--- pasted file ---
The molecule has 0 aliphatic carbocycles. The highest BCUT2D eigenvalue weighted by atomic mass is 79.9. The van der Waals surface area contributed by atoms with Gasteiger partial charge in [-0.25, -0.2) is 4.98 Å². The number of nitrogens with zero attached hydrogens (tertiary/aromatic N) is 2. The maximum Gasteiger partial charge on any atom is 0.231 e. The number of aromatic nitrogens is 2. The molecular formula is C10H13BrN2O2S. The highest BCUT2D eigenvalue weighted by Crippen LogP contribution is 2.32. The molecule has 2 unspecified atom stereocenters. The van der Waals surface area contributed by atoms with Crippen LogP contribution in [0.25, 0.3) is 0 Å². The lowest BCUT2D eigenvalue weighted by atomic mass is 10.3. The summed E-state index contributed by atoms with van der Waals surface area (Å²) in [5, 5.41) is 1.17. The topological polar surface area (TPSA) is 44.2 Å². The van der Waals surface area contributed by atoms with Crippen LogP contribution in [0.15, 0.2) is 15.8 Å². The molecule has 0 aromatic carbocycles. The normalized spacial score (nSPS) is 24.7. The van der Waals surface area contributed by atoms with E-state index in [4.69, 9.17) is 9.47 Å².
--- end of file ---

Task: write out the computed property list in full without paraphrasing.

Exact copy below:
The molecule has 0 aliphatic carbocycles. The highest BCUT2D eigenvalue weighted by atomic mass is 79.9. The van der Waals surface area contributed by atoms with Gasteiger partial charge in [-0.25, -0.2) is 4.98 Å². The number of nitrogens with zero attached hydrogens (tertiary/aromatic N) is 2. The maximum Gasteiger partial charge on any atom is 0.231 e. The number of aromatic nitrogens is 2. The molecular formula is C10H13BrN2O2S. The highest BCUT2D eigenvalue weighted by Crippen LogP contribution is 2.32. The molecule has 2 unspecified atom stereocenters. The van der Waals surface area contributed by atoms with Crippen LogP contribution in [0.25, 0.3) is 0 Å². The lowest BCUT2D eigenvalue weighted by atomic mass is 10.3. The summed E-state index contributed by atoms with van der Waals surface area (Å²) in [5, 5.41) is 1.17. The topological polar surface area (TPSA) is 44.2 Å². The van der Waals surface area contributed by atoms with Crippen LogP contribution in [0.15, 0.2) is 15.8 Å². The molecule has 0 aromatic carbocycles. The normalized spacial score (nSPS) is 24.7. The van der Waals surface area contributed by atoms with E-state index in [4.69, 9.17) is 9.47 Å².